Friday, February 9, 2007

Remodeling Sources and Ideas

Hi everyone,

I had a request for green remodeling info (Congrats on the new home, Ann!), so here it is:

Maintenance Ideas:

  • Replace all the light bulbs in your house with CFL's.
  • Install dimmer switches.
  • Install a motion activated light switch in places where the light is often left on unnecessarily.
  • Avoid heating/ cooling areas that don't need to be comfortable - such as closets, pantries, etc. Seal the rooms by installing weather stripping and a door sweep under the door, and shut off the heater vent in that room.
  • To seal around windows, carefully remove the trim (first cut the paint attaching it to the wall with a knife), then spray Great Stuff Window and Door Formula (the regular formula will bow your jambs!) or DAP Tex Plus (which is easier to clean up) into the gap between the wall and the window jamb. Trim off excess with a knife and reinstall the trim. Warmer windows!
  • Seal up the garage and basement. That cold gets into your house!
  • Check for leaks in ductwork and seal them with aluminum tape (NOT DUCT TAPE) on straight ducts and pure silicone caulk on joints.
  • Hate to be a party pooper, but fireplaces are one of the biggest leaks in a home and when lit actually suck warm air out of the rest of the house! When you're not using it, fill a plastic bag with insulation and stuff it up the chimney. Just be sure to take it out before lighting a nice cozy fire, haha!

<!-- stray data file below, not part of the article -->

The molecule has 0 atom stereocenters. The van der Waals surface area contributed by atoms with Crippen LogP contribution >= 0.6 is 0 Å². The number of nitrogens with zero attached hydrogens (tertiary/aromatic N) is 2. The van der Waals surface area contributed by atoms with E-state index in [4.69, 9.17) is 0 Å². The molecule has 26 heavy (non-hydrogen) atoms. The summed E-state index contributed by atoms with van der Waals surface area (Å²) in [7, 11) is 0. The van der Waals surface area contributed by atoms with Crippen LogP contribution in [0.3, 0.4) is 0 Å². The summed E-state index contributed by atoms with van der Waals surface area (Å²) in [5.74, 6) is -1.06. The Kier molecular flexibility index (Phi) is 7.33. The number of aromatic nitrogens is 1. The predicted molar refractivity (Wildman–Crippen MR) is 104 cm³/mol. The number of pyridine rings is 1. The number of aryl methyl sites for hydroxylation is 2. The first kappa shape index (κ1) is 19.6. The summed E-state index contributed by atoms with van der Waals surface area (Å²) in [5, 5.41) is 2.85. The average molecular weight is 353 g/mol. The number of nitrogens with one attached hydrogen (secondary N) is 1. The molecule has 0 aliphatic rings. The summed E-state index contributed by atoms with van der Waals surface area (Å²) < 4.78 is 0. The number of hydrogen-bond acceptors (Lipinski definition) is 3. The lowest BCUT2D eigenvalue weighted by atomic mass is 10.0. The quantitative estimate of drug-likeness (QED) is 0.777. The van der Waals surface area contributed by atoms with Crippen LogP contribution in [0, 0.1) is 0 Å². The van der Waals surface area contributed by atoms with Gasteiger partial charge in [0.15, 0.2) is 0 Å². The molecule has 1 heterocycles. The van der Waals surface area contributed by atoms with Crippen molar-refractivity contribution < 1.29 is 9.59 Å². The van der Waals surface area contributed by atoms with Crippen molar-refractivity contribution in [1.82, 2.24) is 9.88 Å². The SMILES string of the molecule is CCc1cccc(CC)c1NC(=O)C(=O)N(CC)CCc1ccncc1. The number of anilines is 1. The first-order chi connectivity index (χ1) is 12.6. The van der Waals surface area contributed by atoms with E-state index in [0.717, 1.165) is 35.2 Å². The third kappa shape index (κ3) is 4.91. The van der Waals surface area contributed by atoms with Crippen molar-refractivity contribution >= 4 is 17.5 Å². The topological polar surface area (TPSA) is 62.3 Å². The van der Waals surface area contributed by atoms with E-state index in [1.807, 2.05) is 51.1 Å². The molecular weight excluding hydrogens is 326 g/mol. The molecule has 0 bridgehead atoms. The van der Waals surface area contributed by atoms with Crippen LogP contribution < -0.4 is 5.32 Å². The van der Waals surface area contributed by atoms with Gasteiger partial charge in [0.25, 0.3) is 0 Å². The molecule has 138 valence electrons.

• Tune up your heater.
  • Clean your air conditioner.
  • Put a "jacket" on your hot water heater and foam sleeves on your pipes.
  • Install low-flow showerheads.
  • Plant an organic veggie garden, if you have room. Doesn't get any more "locally grown" than that! And considering an organic red pepper is $4, that could save a lot of money!
  • Vacuum behind and under your fridge to keep it efficient. Fridges account for over 15% of energy usage in homes. If you're considering upgrading, click here.
  • To make your dryer more efficient: Replace flexible ducting with 4" rigid metal duct, with as few bends as possible. Lint can't clog a nice smooth straight duct. Install a 4"x4" vent hood rather than the standard 2 1/2" - this is the equivalent of shortening the ducting by 6 feet - a great thing. Vacuum out the lint chute yearly. Scrub the lint screen with a brush and soapy water yearly, especially if you use fabric softener. Softener clogs the mesh, which means less airflow and slower drying. Also, vacuum the area under the drum inside the motor once a year - not only does this make it more efficient but it will make your dryer last longer and reduces the risk of dryer fires.